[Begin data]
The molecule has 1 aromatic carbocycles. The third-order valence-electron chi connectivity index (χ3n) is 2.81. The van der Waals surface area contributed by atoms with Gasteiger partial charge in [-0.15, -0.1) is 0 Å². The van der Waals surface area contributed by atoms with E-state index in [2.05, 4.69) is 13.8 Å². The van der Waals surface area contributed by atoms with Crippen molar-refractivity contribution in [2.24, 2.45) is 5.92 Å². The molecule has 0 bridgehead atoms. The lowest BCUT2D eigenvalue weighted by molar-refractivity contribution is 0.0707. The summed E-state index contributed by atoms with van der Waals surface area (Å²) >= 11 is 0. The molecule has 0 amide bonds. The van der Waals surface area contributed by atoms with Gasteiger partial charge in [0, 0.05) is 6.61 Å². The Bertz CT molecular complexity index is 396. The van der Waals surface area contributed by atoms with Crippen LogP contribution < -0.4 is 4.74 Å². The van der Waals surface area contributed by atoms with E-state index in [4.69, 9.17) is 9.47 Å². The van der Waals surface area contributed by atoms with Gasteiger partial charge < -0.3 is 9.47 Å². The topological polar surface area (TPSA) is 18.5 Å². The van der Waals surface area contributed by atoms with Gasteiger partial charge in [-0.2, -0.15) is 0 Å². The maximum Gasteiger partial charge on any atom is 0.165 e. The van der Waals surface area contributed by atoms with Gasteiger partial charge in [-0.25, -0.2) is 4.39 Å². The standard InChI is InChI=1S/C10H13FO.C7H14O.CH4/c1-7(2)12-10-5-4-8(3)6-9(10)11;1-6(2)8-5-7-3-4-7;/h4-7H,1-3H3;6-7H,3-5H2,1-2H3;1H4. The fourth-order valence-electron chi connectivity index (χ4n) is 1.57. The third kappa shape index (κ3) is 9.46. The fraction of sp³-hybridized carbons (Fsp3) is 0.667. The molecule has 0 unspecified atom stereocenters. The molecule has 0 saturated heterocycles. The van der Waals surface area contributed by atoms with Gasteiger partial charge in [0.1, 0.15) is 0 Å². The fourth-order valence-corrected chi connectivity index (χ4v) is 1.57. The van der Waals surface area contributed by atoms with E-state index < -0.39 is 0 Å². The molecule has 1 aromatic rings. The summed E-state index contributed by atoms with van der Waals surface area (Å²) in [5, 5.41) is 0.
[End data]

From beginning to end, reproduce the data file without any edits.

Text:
The molecule has 1 aromatic carbocycles. The third-order valence-electron chi connectivity index (χ3n) is 2.81. The van der Waals surface area contributed by atoms with Gasteiger partial charge in [-0.15, -0.1) is 0 Å². The van der Waals surface area contributed by atoms with E-state index in [2.05, 4.69) is 13.8 Å². The van der Waals surface area contributed by atoms with Crippen molar-refractivity contribution in [2.24, 2.45) is 5.92 Å². The molecule has 0 bridgehead atoms. The lowest BCUT2D eigenvalue weighted by molar-refractivity contribution is 0.0707. The summed E-state index contributed by atoms with van der Waals surface area (Å²) >= 11 is 0. The molecule has 0 amide bonds. The van der Waals surface area contributed by atoms with Gasteiger partial charge in [0, 0.05) is 6.61 Å². The Bertz CT molecular complexity index is 396. The van der Waals surface area contributed by atoms with Crippen LogP contribution < -0.4 is 4.74 Å². The van der Waals surface area contributed by atoms with E-state index in [4.69, 9.17) is 9.47 Å². The van der Waals surface area contributed by atoms with Gasteiger partial charge < -0.3 is 9.47 Å². The topological polar surface area (TPSA) is 18.5 Å². The van der Waals surface area contributed by atoms with Gasteiger partial charge in [-0.2, -0.15) is 0 Å². The maximum Gasteiger partial charge on any atom is 0.165 e. The van der Waals surface area contributed by atoms with Gasteiger partial charge in [-0.25, -0.2) is 4.39 Å². The standard InChI is InChI=1S/C10H13FO.C7H14O.CH4/c1-7(2)12-10-5-4-8(3)6-9(10)11;1-6(2)8-5-7-3-4-7;/h4-7H,1-3H3;6-7H,3-5H2,1-2H3;1H4. The fourth-order valence-electron chi connectivity index (χ4n) is 1.57. The third kappa shape index (κ3) is 9.46. The fraction of sp³-hybridized carbons (Fsp3) is 0.667. The molecule has 0 unspecified atom stereocenters. The molecule has 0 saturated heterocycles. The van der Waals surface area contributed by atoms with Gasteiger partial charge in [0.1, 0.15) is 0 Å². The fourth-order valence-corrected chi connectivity index (χ4v) is 1.57. The van der Waals surface area contributed by atoms with E-state index < -0.39 is 0 Å². The molecule has 1 aromatic rings. The summed E-state index contributed by atoms with van der Waals surface area (Å²) in [5, 5.41) is 0.